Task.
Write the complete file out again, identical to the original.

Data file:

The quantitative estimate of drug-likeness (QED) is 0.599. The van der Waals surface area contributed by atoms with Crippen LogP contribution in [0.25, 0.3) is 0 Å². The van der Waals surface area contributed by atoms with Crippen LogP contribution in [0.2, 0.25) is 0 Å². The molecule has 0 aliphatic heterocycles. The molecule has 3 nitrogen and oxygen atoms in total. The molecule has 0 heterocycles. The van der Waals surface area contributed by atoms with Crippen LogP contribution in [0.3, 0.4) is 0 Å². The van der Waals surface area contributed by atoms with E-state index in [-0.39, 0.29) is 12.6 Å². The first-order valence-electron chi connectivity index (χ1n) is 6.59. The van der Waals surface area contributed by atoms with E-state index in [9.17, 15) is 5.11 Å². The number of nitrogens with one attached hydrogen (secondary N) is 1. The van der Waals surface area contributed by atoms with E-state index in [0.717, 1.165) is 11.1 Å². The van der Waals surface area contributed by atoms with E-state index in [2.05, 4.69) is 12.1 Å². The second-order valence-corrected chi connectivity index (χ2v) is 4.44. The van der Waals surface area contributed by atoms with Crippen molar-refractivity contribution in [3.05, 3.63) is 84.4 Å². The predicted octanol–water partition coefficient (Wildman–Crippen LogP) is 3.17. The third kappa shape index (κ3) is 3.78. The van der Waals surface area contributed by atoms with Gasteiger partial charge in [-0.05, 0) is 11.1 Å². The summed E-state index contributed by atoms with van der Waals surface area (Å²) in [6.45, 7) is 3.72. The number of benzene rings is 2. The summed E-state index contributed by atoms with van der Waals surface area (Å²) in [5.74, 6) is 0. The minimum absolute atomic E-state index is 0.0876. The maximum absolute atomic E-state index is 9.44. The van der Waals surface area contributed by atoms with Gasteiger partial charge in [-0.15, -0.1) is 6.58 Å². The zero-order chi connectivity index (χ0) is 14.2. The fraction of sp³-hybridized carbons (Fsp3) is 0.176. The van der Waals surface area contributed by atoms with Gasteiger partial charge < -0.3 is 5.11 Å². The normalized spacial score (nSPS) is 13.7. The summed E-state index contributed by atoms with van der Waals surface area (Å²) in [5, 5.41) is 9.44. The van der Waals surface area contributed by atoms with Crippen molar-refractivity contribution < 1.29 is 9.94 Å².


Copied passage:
The quantitative estimate of drug-likeness (QED) is 0.599. The van der Waals surface area contributed by atoms with Crippen LogP contribution in [0.25, 0.3) is 0 Å². The van der Waals surface area contributed by atoms with Crippen LogP contribution in [0.2, 0.25) is 0 Å². The molecule has 0 aliphatic heterocycles. The molecule has 3 nitrogen and oxygen atoms in total. The molecule has 0 heterocycles. The van der Waals surface area contributed by atoms with Crippen LogP contribution in [0.3, 0.4) is 0 Å². The van der Waals surface area contributed by atoms with E-state index in [-0.39, 0.29) is 12.6 Å². The first-order valence-electron chi connectivity index (χ1n) is 6.59. The van der Waals surface area contributed by atoms with E-state index in [9.17, 15) is 5.11 Å². The number of nitrogens with one attached hydrogen (secondary N) is 1. The van der Waals surface area contributed by atoms with E-state index in [0.717, 1.165) is 11.1 Å². The van der Waals surface area contributed by atoms with E-state index in [2.05, 4.69) is 12.1 Å². The second-order valence-corrected chi connectivity index (χ2v) is 4.44. The van der Waals surface area contributed by atoms with Crippen molar-refractivity contribution in [3.05, 3.63) is 84.4 Å². The predicted octanol–water partition coefficient (Wildman–Crippen LogP) is 3.17. The third kappa shape index (κ3) is 3.78. The van der Waals surface area contributed by atoms with Gasteiger partial charge in [-0.05, 0) is 11.1 Å². The summed E-state index contributed by atoms with van der Waals surface area (Å²) in [6.45, 7) is 3.72. The number of benzene rings is 2. The summed E-state index contributed by atoms with van der Waals surface area (Å²) in [5.74, 6) is 0. The minimum absolute atomic E-state index is 0.0876. The maximum absolute atomic E-state index is 9.44. The van der Waals surface area contributed by atoms with Gasteiger partial charge in [-0.15, -0.1) is 6.58 Å². The zero-order chi connectivity index (χ0) is 14.2. The fraction of sp³-hybridized carbons (Fsp3) is 0.176. The van der Waals surface area contributed by atoms with Gasteiger partial charge < -0.3 is 5.11 Å². The normalized spacial score (nSPS) is 13.7. The summed E-state index contributed by atoms with van der Waals surface area (Å²) in [5, 5.41) is 9.44. The van der Waals surface area contributed by atoms with Crippen molar-refractivity contribution < 1.29 is 9.94 Å².